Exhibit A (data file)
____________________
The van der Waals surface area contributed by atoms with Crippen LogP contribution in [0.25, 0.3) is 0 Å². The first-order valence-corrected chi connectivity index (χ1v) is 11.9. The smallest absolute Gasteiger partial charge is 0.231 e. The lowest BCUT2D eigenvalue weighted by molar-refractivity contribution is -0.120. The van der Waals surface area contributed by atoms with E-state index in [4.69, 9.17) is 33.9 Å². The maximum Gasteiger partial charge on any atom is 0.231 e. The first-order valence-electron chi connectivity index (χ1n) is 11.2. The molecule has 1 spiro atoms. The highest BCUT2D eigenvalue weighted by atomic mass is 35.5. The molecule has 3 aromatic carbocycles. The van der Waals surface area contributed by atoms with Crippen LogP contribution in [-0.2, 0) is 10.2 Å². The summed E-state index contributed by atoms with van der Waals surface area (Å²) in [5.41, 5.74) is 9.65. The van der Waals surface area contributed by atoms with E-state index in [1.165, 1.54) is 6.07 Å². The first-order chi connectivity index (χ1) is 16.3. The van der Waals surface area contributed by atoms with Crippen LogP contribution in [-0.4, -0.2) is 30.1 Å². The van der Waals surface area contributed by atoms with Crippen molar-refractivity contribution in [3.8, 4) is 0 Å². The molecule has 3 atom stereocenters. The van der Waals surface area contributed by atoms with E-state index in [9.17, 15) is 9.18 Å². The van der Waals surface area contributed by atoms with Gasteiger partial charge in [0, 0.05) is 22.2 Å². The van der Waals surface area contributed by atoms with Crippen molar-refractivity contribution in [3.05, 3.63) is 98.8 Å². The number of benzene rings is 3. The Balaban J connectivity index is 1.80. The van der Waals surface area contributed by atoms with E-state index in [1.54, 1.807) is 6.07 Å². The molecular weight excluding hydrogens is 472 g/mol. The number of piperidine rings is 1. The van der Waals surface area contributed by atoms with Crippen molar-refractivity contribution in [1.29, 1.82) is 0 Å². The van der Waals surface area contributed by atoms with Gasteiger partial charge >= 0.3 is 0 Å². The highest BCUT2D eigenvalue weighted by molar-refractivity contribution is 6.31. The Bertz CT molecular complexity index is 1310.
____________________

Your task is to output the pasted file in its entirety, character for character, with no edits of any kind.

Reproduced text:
The van der Waals surface area contributed by atoms with Crippen LogP contribution in [0.25, 0.3) is 0 Å². The first-order valence-corrected chi connectivity index (χ1v) is 11.9. The smallest absolute Gasteiger partial charge is 0.231 e. The lowest BCUT2D eigenvalue weighted by molar-refractivity contribution is -0.120. The van der Waals surface area contributed by atoms with E-state index in [4.69, 9.17) is 33.9 Å². The maximum Gasteiger partial charge on any atom is 0.231 e. The first-order valence-electron chi connectivity index (χ1n) is 11.2. The molecule has 1 spiro atoms. The highest BCUT2D eigenvalue weighted by atomic mass is 35.5. The molecule has 3 aromatic carbocycles. The van der Waals surface area contributed by atoms with Crippen LogP contribution in [-0.2, 0) is 10.2 Å². The summed E-state index contributed by atoms with van der Waals surface area (Å²) in [5.41, 5.74) is 9.65. The van der Waals surface area contributed by atoms with E-state index in [1.165, 1.54) is 6.07 Å². The first-order chi connectivity index (χ1) is 16.3. The van der Waals surface area contributed by atoms with Crippen LogP contribution in [-0.4, -0.2) is 30.1 Å². The van der Waals surface area contributed by atoms with Crippen molar-refractivity contribution in [3.8, 4) is 0 Å². The molecule has 3 atom stereocenters. The van der Waals surface area contributed by atoms with E-state index in [9.17, 15) is 9.18 Å². The van der Waals surface area contributed by atoms with Gasteiger partial charge in [0, 0.05) is 22.2 Å². The van der Waals surface area contributed by atoms with Crippen molar-refractivity contribution in [3.05, 3.63) is 98.8 Å². The number of benzene rings is 3. The Balaban J connectivity index is 1.80. The van der Waals surface area contributed by atoms with E-state index in [1.54, 1.807) is 6.07 Å². The molecular weight excluding hydrogens is 472 g/mol. The number of piperidine rings is 1. The van der Waals surface area contributed by atoms with Crippen molar-refractivity contribution in [1.29, 1.82) is 0 Å². The van der Waals surface area contributed by atoms with Gasteiger partial charge >= 0.3 is 0 Å². The highest BCUT2D eigenvalue weighted by molar-refractivity contribution is 6.31. The Bertz CT molecular complexity index is 1310.